Court: Dead Sea Works must reveal arbitration transcripts

Jerusalem District Court rejects a Dead Sea Works petition to keep transcripts from arbitration hearings over royalties from becoming publicly available.

By
July 16, 2013 01:32
2 minute read.
The Dead Sea Works

The Dead Sea Works 311. (photo credit: Ariel Jerozolimski)

 
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The Jerusalem District Court on Monday rejected a Dead Sea Works petition to keep transcripts from arbitration hearings over royalties from becoming publicly available.

The company went into arbitration talks with the Finance Ministry in 2010 over whether it had paid the appropriate level of royalties to the government, and whether the government had fulfilled its promises to support infrastructure.

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The judge in the case, Yigal Mersel, ruled that the subject – the nation’s natural resource reserves – was a public matter, and not a private business one. The company will also have to pay NIS 20,000 in legal fees for Adam Teva V’Din (Israel Union for Environmental Defense), the environmental group that demanded that the Finance Ministry make the transcripts public in August, 2012, prompting the Dead Sea Works petition.

Israel Chemicals (ICL), which owns Dead Sea Works, argued that the transcripts revealed trade secrets, and said it had received assurances at the start of the arbitration process that they would not be revealed.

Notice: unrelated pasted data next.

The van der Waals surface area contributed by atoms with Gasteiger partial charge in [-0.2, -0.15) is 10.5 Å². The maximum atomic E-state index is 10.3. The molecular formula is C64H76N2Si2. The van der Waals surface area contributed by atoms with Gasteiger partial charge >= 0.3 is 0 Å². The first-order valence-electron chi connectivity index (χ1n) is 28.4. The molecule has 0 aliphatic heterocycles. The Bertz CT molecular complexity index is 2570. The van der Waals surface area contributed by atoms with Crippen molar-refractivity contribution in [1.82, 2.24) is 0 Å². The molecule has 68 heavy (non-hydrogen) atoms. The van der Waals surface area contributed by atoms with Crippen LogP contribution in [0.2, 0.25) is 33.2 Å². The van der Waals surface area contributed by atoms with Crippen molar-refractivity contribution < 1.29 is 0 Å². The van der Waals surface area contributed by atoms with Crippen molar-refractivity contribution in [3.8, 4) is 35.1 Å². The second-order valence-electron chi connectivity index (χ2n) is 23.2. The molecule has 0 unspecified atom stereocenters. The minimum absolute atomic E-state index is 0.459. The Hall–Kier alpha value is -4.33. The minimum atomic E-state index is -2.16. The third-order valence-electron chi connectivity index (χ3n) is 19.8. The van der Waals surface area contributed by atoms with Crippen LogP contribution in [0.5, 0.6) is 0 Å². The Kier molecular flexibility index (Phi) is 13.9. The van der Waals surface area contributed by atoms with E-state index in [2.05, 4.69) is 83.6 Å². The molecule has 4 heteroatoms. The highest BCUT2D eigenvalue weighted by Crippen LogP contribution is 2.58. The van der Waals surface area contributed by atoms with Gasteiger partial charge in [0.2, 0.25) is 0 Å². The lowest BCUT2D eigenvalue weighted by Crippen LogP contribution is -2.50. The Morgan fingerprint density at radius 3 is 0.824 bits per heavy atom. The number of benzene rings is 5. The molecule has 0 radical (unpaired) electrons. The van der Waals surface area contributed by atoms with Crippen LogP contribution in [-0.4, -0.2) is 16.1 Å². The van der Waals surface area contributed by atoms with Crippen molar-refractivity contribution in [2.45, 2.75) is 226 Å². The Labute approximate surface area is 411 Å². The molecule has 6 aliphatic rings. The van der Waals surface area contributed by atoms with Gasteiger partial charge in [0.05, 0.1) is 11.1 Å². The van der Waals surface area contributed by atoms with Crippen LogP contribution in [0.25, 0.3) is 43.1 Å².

“ICL put faith in the government representatives and arbitration institution, and throughout the arbitration process fully revealed all the information and forms, including trade secrets, before the arbitrators and government representatives,” the company said in response to the ruling on Monday.

“Publicly exposing trade secrets will do real damage to the company and all its stakeholders, including the Israeli public, the company’s employees, shareholders and Israel’s government.”

The leaders of Adam Teva V’Din called the court’s decision a brave choice.



“The court ruled in a precedentsetting decision that there can be no privileges associated with arbitration proceedings in which the state is involved,” said Amit Bracha, executive director of Adam Teva V’Din. “Public information belongs to the public, even more so when it comes to natural resources like the Dead Sea, which belong to the public.”

Dana Tabachnik, head of Adam Teva V’Din’s economics and natural resources department, slammed Dead Sea Works for “shamefully continuing to exploit the resources of the Dead Sea” and for concealing information from the public about the company’s failure to properly pay for its exploitation.

“We must welcome this courageous court decision that today upheld the value of public information transparency as a supreme and basic value,” Tabachnik said.

Nidal Haik, an attorney for the Movement for Quality Government, hailed the decision as “an important milestone in the fight for public transparency.”

“When we are dealing with an issue with unprecedented public and economic implications – the rule is transparency and civic engagement,” Haik said.

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